How do you grow into the factory of the future with your current equipment?

This article was originally written for

The Factory of the Future web site: https://factoryofthefuture.org

by Robert Kravontka a.k.a The Maintenance Geek

You have been blessed with some great orders, so right now you need to increase production with the equipment you have.

The new equipment dealers tell you to buy their equipment and finance it.

They say new equipment has the ability to talk to each other and tell you when maintenance is required, then generate reports.

We believe your maintenance people can help get your old equipment running more productively into the future with the proper use of sensors for preventive and predictive maintenance. This can be accomplished by using The Industrial Internet of Things, or IIoT, to send a text when an event occurs.

These sensors will reduce breakdowns so your production automatically increases.  You also can develop the ability to run some of your equipment un-manned during off shifts. This happens when, sensors text you, or your maintenance people if your equipment runs out of material or stops early in the shift, you can make a decision to send someone in, or go in yourself to restart the equipment.

Sensors can look for amperage, voltage, presence/distance, hours, cycles, and a host of other conditions.

The giant manufacturers are starting to do this on a large scale. Smaller manufacturers need to start because the benefits are well worth the effort.

You can upgrade your existing equipment without spending a lot of money.

Sensor technology costs are continuing to drop all the time, typically requiring around $250.00 worth of equipment per unit.

Start with your most critical 3 or 4 machines:

Set up an hour meter, so you know when the equipment is actually running, you can receive a text message when it stops, even off shifts. A total hour figure will also tell you when it is time to schedule some preventive maintenance, instead of using less effective calendar-based scheduling.

Next put on a cycle counter so you can be alerted when milestone production numbers are achieved, thus stopping from overrunning a job to get to the end of the shift. This number can also be useful for maintenance to use condition-based service verses reactive maintenance or waiting until your equipment breaks down completely and expensively.

These sensors can be especially helpful for stamping operations and molding operations. Tools for these operations are typically dumb stand-alone units. A cycle counter can text your tool maker when a tool reaches time to sharpen, so they can generate a work order for the tool room.  This helps level the work load in the tool room, reduce unnecessary inspection time, and increase wrench time. This is better than the alternative of waiting for a shutdown period to sharpen all the tools, which only allows repair of your high priority tools, with the balance getting a cursory look.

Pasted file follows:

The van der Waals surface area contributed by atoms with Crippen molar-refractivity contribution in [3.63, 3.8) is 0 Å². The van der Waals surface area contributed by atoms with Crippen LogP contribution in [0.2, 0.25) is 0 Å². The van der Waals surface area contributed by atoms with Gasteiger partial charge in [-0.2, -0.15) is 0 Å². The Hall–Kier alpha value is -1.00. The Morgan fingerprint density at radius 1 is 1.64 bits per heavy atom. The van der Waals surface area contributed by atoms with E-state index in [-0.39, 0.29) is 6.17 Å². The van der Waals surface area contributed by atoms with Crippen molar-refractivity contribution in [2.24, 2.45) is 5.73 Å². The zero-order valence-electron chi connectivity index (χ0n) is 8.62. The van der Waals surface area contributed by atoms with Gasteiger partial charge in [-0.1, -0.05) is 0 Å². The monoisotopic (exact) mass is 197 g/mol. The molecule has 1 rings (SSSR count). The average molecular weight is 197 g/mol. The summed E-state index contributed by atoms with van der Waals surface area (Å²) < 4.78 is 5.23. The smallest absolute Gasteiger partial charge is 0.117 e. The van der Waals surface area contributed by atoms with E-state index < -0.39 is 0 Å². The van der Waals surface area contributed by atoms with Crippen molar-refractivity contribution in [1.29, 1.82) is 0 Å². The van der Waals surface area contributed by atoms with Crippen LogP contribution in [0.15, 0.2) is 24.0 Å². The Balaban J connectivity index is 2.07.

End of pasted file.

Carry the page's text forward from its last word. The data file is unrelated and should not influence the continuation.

When the tool is changed the setup, person hits the reset button on the sensor and starts counting cycles for the next tool. A laptop can change the counter total if required. The tool room can determine if the total cycles are to short or too long, then mark it on the tool. The same thing holds true for injection molding tools. For your maintenance department and tool room it is equivalent to doing pm’s while the equipment is running. This system can eliminate manual tick sheets which are often inaccurate.

A next step can be to put on a sensor to measure the amperage load of this critical equipment, this tells you if the load starts to climb, so you can begin to troubleshoot the actual cause.  If you can plan your maintenance instead of reacting to breakdowns, you can reduce maintenance costs and improve equipment output, at the same time.

By logging your amperage draw on a 24-hour basis you may find ways to reduce your energy bill by determining your equipment is still drawing substantial power even when it is not producing any parts. This action can pay for the entire sensor program.

These cell phone messaging sensors can communicate via wifi in the shop, if available and secure, or by sim card cell service, or FM radio to a receiver in the office tied to the internet. Because messages are sent as soon as an event occurs, you get immediate feedback on your equipment condition. These sensors can be a simple as micro switches, magnetic or hall effect sensors, clamp on amp meters, temperature, presence and vibration sensors.

Buy tracking some simple properties on your critical equipment you can increase production, reduce maintenance costs and cut your energy bills.

The goal is to automate your critical dumb assets by the use of sensors to track whatever will give you the data you need to be proactive and predictive with your maintenance dollars.

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www.maintenancegeek.com

Robert Kravontka

(203) 510 – 8375

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